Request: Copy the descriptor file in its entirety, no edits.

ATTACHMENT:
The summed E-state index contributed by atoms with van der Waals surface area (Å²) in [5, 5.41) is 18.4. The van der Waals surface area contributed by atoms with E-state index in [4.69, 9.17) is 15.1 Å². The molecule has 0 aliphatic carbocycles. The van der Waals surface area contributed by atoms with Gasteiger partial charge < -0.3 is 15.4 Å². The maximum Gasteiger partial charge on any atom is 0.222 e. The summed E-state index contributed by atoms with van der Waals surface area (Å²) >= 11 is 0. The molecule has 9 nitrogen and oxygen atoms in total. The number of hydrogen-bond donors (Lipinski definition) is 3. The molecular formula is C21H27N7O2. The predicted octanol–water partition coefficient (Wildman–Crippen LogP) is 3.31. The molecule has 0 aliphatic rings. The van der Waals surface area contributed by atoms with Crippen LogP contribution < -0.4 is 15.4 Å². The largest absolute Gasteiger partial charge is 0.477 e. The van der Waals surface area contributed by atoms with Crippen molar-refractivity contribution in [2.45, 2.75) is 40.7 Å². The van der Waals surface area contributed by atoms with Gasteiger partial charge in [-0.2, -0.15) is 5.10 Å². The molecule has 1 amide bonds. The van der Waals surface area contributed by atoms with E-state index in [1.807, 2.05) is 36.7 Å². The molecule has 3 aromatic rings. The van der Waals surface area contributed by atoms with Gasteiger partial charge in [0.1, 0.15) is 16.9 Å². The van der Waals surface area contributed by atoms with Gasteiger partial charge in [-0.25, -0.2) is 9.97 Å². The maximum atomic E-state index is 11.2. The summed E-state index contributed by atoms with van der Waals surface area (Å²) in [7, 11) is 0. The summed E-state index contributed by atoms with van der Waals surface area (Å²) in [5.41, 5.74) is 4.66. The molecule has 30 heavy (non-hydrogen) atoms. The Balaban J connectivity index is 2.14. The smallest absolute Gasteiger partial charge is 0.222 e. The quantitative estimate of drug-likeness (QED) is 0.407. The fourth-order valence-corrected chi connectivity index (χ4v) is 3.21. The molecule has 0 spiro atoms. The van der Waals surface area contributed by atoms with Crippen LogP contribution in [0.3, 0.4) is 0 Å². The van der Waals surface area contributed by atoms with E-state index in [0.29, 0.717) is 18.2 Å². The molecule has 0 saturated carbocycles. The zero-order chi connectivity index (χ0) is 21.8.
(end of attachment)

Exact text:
The summed E-state index contributed by atoms with van der Waals surface area (Å²) in [5, 5.41) is 18.4. The van der Waals surface area contributed by atoms with E-state index in [4.69, 9.17) is 15.1 Å². The molecule has 0 aliphatic carbocycles. The van der Waals surface area contributed by atoms with Gasteiger partial charge < -0.3 is 15.4 Å². The maximum Gasteiger partial charge on any atom is 0.222 e. The summed E-state index contributed by atoms with van der Waals surface area (Å²) >= 11 is 0. The molecule has 9 nitrogen and oxygen atoms in total. The number of hydrogen-bond donors (Lipinski definition) is 3. The molecular formula is C21H27N7O2. The predicted octanol–water partition coefficient (Wildman–Crippen LogP) is 3.31. The molecule has 0 aliphatic rings. The van der Waals surface area contributed by atoms with Crippen LogP contribution < -0.4 is 15.4 Å². The largest absolute Gasteiger partial charge is 0.477 e. The van der Waals surface area contributed by atoms with Crippen molar-refractivity contribution in [2.45, 2.75) is 40.7 Å². The van der Waals surface area contributed by atoms with Gasteiger partial charge in [-0.2, -0.15) is 5.10 Å². The molecule has 1 amide bonds. The van der Waals surface area contributed by atoms with E-state index in [1.807, 2.05) is 36.7 Å². The molecule has 3 aromatic rings. The van der Waals surface area contributed by atoms with Gasteiger partial charge in [0.1, 0.15) is 16.9 Å². The van der Waals surface area contributed by atoms with Gasteiger partial charge in [-0.25, -0.2) is 9.97 Å². The maximum atomic E-state index is 11.2. The summed E-state index contributed by atoms with van der Waals surface area (Å²) in [7, 11) is 0. The summed E-state index contributed by atoms with van der Waals surface area (Å²) in [5.41, 5.74) is 4.66. The molecule has 30 heavy (non-hydrogen) atoms. The Balaban J connectivity index is 2.14. The smallest absolute Gasteiger partial charge is 0.222 e. The quantitative estimate of drug-likeness (QED) is 0.407. The fourth-order valence-corrected chi connectivity index (χ4v) is 3.21. The molecule has 0 spiro atoms. The van der Waals surface area contributed by atoms with Crippen LogP contribution in [0.3, 0.4) is 0 Å². The van der Waals surface area contributed by atoms with E-state index in [0.29, 0.717) is 18.2 Å². The molecule has 0 saturated carbocycles. The zero-order chi connectivity index (χ0) is 21.8.